Just recently we’ve seen our fair share of big cats in the Balule. There’ve been cheetah sightings outside of Ezulwini Billy’s Lodge, sightings of leopards mating and lions doing what they do best – nothing! Let’s look at how the various big cats seen in the Balule take down their prey.
How Lions Kill Their Prey:
Lions spend time stalking their prey before they ambush. Lionesses do the majority of the hunting but when it comes to feasting, the males dine first. During the take down, males hang back while the females do the work. They’re nocturnal hunters and if they miss the kill the first time, they’ll abandon the chase. Lions are tactical hunters which assume certain positions (like on a football field) just before the take down happens. Lions form similar hunting patterns and they have stalking roles; left, centre & right wing positions.
When potential prey is spotted a single lion looks at it, which is a non-verbal cue that the rest of the pack to take their positions and fan out. They encircle the prey and launch the attack from their position. Lions will eat until they cannot move and will head to the closest waterhole to replenish their thirst. After devouring a meal they will spend ages lying around and snoozing.
How Cheetah Kill Their Prey:
Cheetah tend to conduct their hunts at first light or late in the evening and they’re solitary hunters, but have been spotted hunting in coalitions of 2 or 3 cats. They have very poor eyesight which means they need a fraction of light to conduct their kills. Lions and other super-predators are nocturnal hunters, which means there’s less competition for cheetahs. Cheetah use their speed to chase prey. They are sprinters and not endurance “runners” which means they’ll tire easily after a burst of speed. This is why they get close to their prey and go into stealth like mode before the chase.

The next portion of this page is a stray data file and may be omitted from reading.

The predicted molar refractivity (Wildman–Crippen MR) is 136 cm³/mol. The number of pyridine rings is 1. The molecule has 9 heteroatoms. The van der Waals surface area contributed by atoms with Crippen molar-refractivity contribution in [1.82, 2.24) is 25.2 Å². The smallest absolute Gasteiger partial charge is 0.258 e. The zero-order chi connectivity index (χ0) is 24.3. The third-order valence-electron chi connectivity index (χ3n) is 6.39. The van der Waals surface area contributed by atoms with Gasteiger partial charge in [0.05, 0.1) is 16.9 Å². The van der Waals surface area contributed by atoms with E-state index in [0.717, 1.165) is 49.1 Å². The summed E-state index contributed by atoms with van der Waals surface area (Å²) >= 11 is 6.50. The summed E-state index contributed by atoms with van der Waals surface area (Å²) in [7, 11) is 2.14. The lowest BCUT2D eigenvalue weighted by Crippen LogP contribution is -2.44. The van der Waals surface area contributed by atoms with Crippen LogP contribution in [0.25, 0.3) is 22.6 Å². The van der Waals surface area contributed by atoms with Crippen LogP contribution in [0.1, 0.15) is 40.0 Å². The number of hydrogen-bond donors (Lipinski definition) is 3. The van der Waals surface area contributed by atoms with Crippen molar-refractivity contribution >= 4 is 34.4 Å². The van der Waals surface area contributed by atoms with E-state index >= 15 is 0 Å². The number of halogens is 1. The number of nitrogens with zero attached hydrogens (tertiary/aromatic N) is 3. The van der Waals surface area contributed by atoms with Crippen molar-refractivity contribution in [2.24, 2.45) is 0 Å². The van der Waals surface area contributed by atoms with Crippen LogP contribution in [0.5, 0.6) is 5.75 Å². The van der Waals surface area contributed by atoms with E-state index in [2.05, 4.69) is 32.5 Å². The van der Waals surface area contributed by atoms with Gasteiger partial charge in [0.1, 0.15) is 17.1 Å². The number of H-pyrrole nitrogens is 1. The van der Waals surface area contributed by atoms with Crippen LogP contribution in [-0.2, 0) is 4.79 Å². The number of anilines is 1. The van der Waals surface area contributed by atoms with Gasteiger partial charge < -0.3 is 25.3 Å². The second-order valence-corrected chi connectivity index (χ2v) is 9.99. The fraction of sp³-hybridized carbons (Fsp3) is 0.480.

Cheetah attempt to trip their intended victim with swift paw motion and then suffocate it with a bite to the neck. Cheetahs will only eat fresh meat and will walk away when they are full, irrespective of whether there is meat left or not. This differs from lions who will guard the kill for days and leopards which stash their kill in a tree. Cheetah need to eat quickly and will often drag the kill to a more secluded, covered area out of the line of vision.
How Leopard Kill Their Prey:
Leopard’s are opportunistic hunters and either ambush or stalk their prey. Their prey can be anything from baboons to small antelope and even birds! They thrive on the element of surprise and get as close as possible to their target. They pounce on their prey and give it a single bite to the neck. The kill is swift, fast and effective. To prevent scavengers from stealing their prey, a leopard will drag the meal up into the fork of a tree where it will stash it for days. When it comes to eating, they will lick the fur off the carcass of its prey before feeding.